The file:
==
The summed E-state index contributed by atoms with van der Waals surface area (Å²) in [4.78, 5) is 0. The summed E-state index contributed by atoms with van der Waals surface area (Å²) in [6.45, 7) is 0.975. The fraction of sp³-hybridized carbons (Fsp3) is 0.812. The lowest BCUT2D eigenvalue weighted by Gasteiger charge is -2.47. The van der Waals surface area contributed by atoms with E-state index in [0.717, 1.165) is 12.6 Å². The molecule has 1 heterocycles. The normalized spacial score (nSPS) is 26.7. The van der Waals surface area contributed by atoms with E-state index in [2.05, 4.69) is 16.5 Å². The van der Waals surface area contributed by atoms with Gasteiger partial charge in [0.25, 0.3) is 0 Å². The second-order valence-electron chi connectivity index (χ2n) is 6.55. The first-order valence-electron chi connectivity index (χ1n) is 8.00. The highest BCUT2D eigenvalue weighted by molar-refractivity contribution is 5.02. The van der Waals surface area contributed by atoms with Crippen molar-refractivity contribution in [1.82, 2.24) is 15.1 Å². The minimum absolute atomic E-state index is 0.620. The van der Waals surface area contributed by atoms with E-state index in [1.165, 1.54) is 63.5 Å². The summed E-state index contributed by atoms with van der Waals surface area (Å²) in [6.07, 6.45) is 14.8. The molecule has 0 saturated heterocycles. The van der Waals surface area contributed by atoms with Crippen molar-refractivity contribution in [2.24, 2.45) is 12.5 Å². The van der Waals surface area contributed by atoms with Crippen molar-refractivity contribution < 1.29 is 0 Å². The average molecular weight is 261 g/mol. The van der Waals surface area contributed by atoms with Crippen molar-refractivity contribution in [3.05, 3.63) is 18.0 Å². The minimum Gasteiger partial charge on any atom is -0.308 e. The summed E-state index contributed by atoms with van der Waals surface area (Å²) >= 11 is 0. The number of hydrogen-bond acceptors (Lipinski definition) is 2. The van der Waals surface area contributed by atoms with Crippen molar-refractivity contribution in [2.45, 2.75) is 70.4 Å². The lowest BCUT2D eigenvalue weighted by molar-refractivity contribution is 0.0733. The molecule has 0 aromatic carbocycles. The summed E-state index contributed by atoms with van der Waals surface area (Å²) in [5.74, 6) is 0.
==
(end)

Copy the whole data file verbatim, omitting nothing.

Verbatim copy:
The summed E-state index contributed by atoms with van der Waals surface area (Å²) in [4.78, 5) is 0. The summed E-state index contributed by atoms with van der Waals surface area (Å²) in [6.45, 7) is 0.975. The fraction of sp³-hybridized carbons (Fsp3) is 0.812. The lowest BCUT2D eigenvalue weighted by Gasteiger charge is -2.47. The van der Waals surface area contributed by atoms with E-state index in [0.717, 1.165) is 12.6 Å². The molecule has 1 heterocycles. The normalized spacial score (nSPS) is 26.7. The van der Waals surface area contributed by atoms with E-state index in [2.05, 4.69) is 16.5 Å². The van der Waals surface area contributed by atoms with Gasteiger partial charge in [0.25, 0.3) is 0 Å². The second-order valence-electron chi connectivity index (χ2n) is 6.55. The first-order valence-electron chi connectivity index (χ1n) is 8.00. The highest BCUT2D eigenvalue weighted by molar-refractivity contribution is 5.02. The van der Waals surface area contributed by atoms with Crippen molar-refractivity contribution in [1.82, 2.24) is 15.1 Å². The minimum absolute atomic E-state index is 0.620. The van der Waals surface area contributed by atoms with E-state index in [1.165, 1.54) is 63.5 Å². The summed E-state index contributed by atoms with van der Waals surface area (Å²) in [6.07, 6.45) is 14.8. The molecule has 0 saturated heterocycles. The van der Waals surface area contributed by atoms with Crippen molar-refractivity contribution in [2.24, 2.45) is 12.5 Å². The van der Waals surface area contributed by atoms with Crippen molar-refractivity contribution < 1.29 is 0 Å². The average molecular weight is 261 g/mol. The van der Waals surface area contributed by atoms with Crippen molar-refractivity contribution in [3.05, 3.63) is 18.0 Å². The minimum Gasteiger partial charge on any atom is -0.308 e. The summed E-state index contributed by atoms with van der Waals surface area (Å²) >= 11 is 0. The number of hydrogen-bond acceptors (Lipinski definition) is 2. The van der Waals surface area contributed by atoms with Crippen molar-refractivity contribution in [2.45, 2.75) is 70.4 Å². The lowest BCUT2D eigenvalue weighted by molar-refractivity contribution is 0.0733. The molecule has 0 aromatic carbocycles. The summed E-state index contributed by atoms with van der Waals surface area (Å²) in [5.74, 6) is 0.